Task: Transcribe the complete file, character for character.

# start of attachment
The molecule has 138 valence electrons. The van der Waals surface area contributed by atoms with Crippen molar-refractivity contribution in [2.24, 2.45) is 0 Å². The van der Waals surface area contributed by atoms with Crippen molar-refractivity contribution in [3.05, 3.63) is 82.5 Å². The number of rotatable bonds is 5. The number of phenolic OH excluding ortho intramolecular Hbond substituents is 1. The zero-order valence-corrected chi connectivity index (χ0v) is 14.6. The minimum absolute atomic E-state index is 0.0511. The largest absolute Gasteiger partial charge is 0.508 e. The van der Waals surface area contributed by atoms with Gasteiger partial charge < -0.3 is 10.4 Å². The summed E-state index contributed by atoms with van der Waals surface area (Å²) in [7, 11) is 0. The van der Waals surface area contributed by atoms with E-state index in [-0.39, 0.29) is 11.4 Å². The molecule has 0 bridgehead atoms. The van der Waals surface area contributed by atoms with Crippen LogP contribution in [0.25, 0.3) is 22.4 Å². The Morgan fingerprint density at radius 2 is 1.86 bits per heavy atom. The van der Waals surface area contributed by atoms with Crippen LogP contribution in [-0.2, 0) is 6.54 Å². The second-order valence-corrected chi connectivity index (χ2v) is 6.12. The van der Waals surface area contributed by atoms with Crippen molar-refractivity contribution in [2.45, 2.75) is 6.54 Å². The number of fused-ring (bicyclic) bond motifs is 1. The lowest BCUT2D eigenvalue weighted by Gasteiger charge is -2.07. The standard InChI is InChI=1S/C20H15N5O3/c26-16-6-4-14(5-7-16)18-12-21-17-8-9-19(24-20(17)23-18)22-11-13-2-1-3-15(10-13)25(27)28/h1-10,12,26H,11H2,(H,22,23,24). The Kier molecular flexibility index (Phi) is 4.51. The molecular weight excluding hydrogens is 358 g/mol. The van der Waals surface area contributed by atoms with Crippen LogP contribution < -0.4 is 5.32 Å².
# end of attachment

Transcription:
The molecule has 138 valence electrons. The van der Waals surface area contributed by atoms with Crippen molar-refractivity contribution in [2.24, 2.45) is 0 Å². The van der Waals surface area contributed by atoms with Crippen molar-refractivity contribution in [3.05, 3.63) is 82.5 Å². The number of rotatable bonds is 5. The number of phenolic OH excluding ortho intramolecular Hbond substituents is 1. The zero-order valence-corrected chi connectivity index (χ0v) is 14.6. The minimum absolute atomic E-state index is 0.0511. The largest absolute Gasteiger partial charge is 0.508 e. The van der Waals surface area contributed by atoms with Gasteiger partial charge < -0.3 is 10.4 Å². The summed E-state index contributed by atoms with van der Waals surface area (Å²) in [7, 11) is 0. The van der Waals surface area contributed by atoms with E-state index in [-0.39, 0.29) is 11.4 Å². The molecule has 0 bridgehead atoms. The van der Waals surface area contributed by atoms with Crippen LogP contribution in [0.25, 0.3) is 22.4 Å². The Morgan fingerprint density at radius 2 is 1.86 bits per heavy atom. The van der Waals surface area contributed by atoms with Crippen LogP contribution in [-0.2, 0) is 6.54 Å². The second-order valence-corrected chi connectivity index (χ2v) is 6.12. The van der Waals surface area contributed by atoms with Crippen molar-refractivity contribution in [2.45, 2.75) is 6.54 Å². The number of fused-ring (bicyclic) bond motifs is 1. The lowest BCUT2D eigenvalue weighted by Gasteiger charge is -2.07. The standard InChI is InChI=1S/C20H15N5O3/c26-16-6-4-14(5-7-16)18-12-21-17-8-9-19(24-20(17)23-18)22-11-13-2-1-3-15(10-13)25(27)28/h1-10,12,26H,11H2,(H,22,23,24). The Kier molecular flexibility index (Phi) is 4.51. The molecular weight excluding hydrogens is 358 g/mol. The van der Waals surface area contributed by atoms with Crippen LogP contribution < -0.4 is 5.32 Å².